Queenslanders to decide fossil emblem
Tourism Minister Stirling Hinchliffe and Dr Andrew Rozefelds from the Queensland Museum with a fossil emblem contender.
Media Statement, Queenslanders to decide top fossil, Queensland Government, 10 April, 2022
Minister for Tourism, Innovation and Sport and Minister Assisting the Premier on Olympics and Paralympics Sport and Engagement
The Honourable Stirling Hinchliffe.
Queenslanders will be able to pick their favourite fossil to add to Queensland’s nine official emblems from April 11.
Tourism Minister Stirling Hinchliffe said after feedback from museums, tourism organisations and councils, 12 fossils had been shortlisted by the Palaszczuk Government.
“Each of the dozen fossils on the shortlist symbolises Queensland’s natural history, unique landscape and biodiversity,” Mr Hinchliffe said.
“Many of the southern hemisphere’s best dinosaur finds are in Outback Queensland.
“We know Australian and overseas visitors are enthralled by Queensland’s rich palaeontological history.
‘Thousands of visitors flock to Queensland’s Outback every year to discover the State’s prehistoric dinosaur remains, generating millions of dollars for our tourism economy.
“Queenslanders have previously chosen nine State emblems including the koala, Cooktown orchid, the brolga, sapphire gem, Great Barrier Reef Anemone fish, and an official colour – the mighty maroon.
“From land-based dinosaurs and sea predators to crocodiles and ancient fauna and flora, we’re now asking Queenslanders to have their say on the fossil that best represents the State’s prehistoric age.”
The Palaszczuk Government has consulted with regional tourism organisations, councils and museum palaeontology experts to shortlist a dozen fossils for Queensland’s tenth official emblem:
- Diamantinasaurus matildae – Heavily-built titanosaur
- Kronosaurus queenslandicus – Super-predator of the Cretaceous seas
- Muttaburrasaurus langdoni – Big-nosed ornithopod
- Isisfordia duncani – Oldest known crocodile
- Eromangasaurus australis – Long-necked elasmosaur
- Rhoetosaurus brownie – Jurassic-aged sauropod
- Australotitan Cooperensis – Large titanosaur
- Richmond polycotylid – Long-snouted plesiosaur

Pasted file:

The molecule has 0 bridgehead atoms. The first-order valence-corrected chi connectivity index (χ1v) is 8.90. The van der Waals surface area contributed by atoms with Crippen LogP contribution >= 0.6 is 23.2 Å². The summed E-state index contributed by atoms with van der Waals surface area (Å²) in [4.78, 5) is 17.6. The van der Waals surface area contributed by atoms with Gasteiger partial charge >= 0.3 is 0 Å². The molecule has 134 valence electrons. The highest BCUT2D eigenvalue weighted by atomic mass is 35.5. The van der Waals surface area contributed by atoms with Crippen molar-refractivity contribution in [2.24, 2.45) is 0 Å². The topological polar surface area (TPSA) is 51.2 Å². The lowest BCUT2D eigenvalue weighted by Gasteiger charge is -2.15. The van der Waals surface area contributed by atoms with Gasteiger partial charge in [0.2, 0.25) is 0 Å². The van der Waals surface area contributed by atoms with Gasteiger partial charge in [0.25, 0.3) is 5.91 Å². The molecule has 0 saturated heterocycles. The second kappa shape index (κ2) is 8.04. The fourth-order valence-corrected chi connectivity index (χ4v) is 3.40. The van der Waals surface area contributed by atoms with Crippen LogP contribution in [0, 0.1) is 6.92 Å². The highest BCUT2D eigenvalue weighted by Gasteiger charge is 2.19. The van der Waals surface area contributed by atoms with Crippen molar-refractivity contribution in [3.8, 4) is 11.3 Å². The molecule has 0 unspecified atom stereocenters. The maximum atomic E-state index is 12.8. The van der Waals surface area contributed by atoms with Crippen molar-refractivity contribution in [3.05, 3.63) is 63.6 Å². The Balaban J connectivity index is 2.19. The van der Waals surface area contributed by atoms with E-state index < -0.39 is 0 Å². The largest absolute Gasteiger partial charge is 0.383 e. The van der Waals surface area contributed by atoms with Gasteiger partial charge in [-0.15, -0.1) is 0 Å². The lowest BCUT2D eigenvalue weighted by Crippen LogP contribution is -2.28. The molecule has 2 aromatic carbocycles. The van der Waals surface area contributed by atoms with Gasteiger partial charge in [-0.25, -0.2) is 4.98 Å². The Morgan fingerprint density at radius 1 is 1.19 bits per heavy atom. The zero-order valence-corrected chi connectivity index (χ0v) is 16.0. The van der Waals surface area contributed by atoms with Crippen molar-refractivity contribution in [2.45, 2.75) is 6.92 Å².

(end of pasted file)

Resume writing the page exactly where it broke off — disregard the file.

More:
- Obdurodon dicksoni – Ancient platypus with teeth
- Lovellea wintonensis – oldest known permineralised fossil flower
- Siderops kehli – Giant Jurassic amphibian
- Ridersia watsonae – Early Sea lily-like animal
Mr Hinchliffe said the fossil emblem shortlist recognised the importance of dinosaurs to Queensland tourism.
“Everybody loves dinosaurs and that’s why our prehistoric past is a big part of Outback Queensland’s tourism recovery,” Mr Hinchliffe said.
“Queensland’s best dinosaur destinations include Eromanga Natural History Museum, Australian Age of Dinosaurs, Kronosaurus Korner and Muttaburrasaurus Interpretation Centre.
“The Palaszczuk Government is investing almost $500,000 in a dinosaur tourism roadmap to bring together Queensland’s best prehistoric visitor experiences.
“Our roadmap will help tourism operators collectively promote the best Outback dinosaur destinations to domestic and international visitors to Queensland.”
Minister for the Arts Leeanne Enoch said she expected Queenslanders to embrace the opportunity to have their say on the State’s fossil emblem.
“For 160 years, Queensland Museum experts have been leading the way in sharing their knowledge and assisting with the establishment of regional museums.”
Queensland Museum CEO Dr Jim Thompson said Queensland Museum Network scientists had been involved in the rich and ongoing fossil story.
“At Queensland Museum Network, we take our role as custodians of the State Collection, including our fossil treasures, very seriously.
“Our team of palaeontologists work with regional museums around the state to share their knowledge and ensure the stories of our fossil history is shared far and wide,” Dr Thompson said.
“Australia is one of the last frontiers for dinosaur discovery and Queensland is rapidly becoming known as the paleo-capital of the nation – so it is a must that we have a fossil emblem that represents our state.”
Queensland Museum Principal Curator Geosciences Dr Andrew Rozefelds said surprising new fossil finds are being uncovered each year.
“We see evidence of massive climate change, volcanic eruptions, extinction events and faunas and floras that are now long gone,” Dr Rozefelds said.
“The fossil record can also tell us about the antecedents, the ancestors that gave rise to our modern Australian flora and fauna.
“This incredible wealth of discoveries from Queensland provides very rich pickings to select a state fossil emblem for Queensland.”
The state fossil emblem public consultation period will run from 11 April 2022 to 10 July 2022.
To learn more about each of the nominees and to have your say visit www.qld.gov.au/fossilemblem
Media: 0427 475 089 (Minister Hinchliffe’s office)
**Fossil images for publication are available here: https://www.dropbox.com/sh/xjyn0nfugsta96o/AADBTG5kjYmXUeyyObA0qeqCa?dl=0